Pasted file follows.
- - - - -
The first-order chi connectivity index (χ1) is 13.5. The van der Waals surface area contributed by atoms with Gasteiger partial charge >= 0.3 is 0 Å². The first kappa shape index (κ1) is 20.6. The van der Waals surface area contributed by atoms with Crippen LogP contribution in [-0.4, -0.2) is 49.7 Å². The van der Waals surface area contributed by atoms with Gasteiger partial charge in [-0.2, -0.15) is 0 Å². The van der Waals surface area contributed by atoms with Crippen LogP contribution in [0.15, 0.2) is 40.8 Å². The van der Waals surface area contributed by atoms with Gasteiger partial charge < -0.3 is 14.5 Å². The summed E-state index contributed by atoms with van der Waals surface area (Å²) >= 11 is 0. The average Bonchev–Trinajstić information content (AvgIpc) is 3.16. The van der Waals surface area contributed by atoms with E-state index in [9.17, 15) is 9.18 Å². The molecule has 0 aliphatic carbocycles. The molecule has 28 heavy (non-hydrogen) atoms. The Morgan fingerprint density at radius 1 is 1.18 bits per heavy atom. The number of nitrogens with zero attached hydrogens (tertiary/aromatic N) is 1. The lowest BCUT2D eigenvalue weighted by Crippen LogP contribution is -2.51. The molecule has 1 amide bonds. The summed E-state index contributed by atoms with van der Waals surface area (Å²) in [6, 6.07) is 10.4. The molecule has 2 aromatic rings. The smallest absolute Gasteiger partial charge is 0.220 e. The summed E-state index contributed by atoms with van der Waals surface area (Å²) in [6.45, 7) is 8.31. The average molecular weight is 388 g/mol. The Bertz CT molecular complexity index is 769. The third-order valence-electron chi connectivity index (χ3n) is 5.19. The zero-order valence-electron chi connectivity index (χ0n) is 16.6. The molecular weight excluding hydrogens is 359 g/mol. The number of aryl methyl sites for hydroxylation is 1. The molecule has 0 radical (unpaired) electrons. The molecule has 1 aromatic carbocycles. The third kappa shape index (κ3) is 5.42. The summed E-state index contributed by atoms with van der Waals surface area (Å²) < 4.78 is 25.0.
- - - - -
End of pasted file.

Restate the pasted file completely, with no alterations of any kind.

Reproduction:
The first-order chi connectivity index (χ1) is 13.5. The van der Waals surface area contributed by atoms with Gasteiger partial charge >= 0.3 is 0 Å². The first kappa shape index (κ1) is 20.6. The van der Waals surface area contributed by atoms with Crippen LogP contribution in [-0.4, -0.2) is 49.7 Å². The van der Waals surface area contributed by atoms with Gasteiger partial charge in [-0.2, -0.15) is 0 Å². The van der Waals surface area contributed by atoms with Crippen LogP contribution in [0.15, 0.2) is 40.8 Å². The van der Waals surface area contributed by atoms with Gasteiger partial charge < -0.3 is 14.5 Å². The summed E-state index contributed by atoms with van der Waals surface area (Å²) >= 11 is 0. The average Bonchev–Trinajstić information content (AvgIpc) is 3.16. The van der Waals surface area contributed by atoms with E-state index in [9.17, 15) is 9.18 Å². The molecule has 0 aliphatic carbocycles. The molecule has 28 heavy (non-hydrogen) atoms. The Morgan fingerprint density at radius 1 is 1.18 bits per heavy atom. The number of nitrogens with zero attached hydrogens (tertiary/aromatic N) is 1. The lowest BCUT2D eigenvalue weighted by Crippen LogP contribution is -2.51. The molecule has 1 amide bonds. The summed E-state index contributed by atoms with van der Waals surface area (Å²) in [6, 6.07) is 10.4. The molecule has 2 aromatic rings. The smallest absolute Gasteiger partial charge is 0.220 e. The summed E-state index contributed by atoms with van der Waals surface area (Å²) in [6.45, 7) is 8.31. The average molecular weight is 388 g/mol. The Bertz CT molecular complexity index is 769. The third-order valence-electron chi connectivity index (χ3n) is 5.19. The zero-order valence-electron chi connectivity index (χ0n) is 16.6. The molecular weight excluding hydrogens is 359 g/mol. The number of aryl methyl sites for hydroxylation is 1. The molecule has 0 radical (unpaired) electrons. The molecule has 1 aromatic carbocycles. The third kappa shape index (κ3) is 5.42. The summed E-state index contributed by atoms with van der Waals surface area (Å²) < 4.78 is 25.0.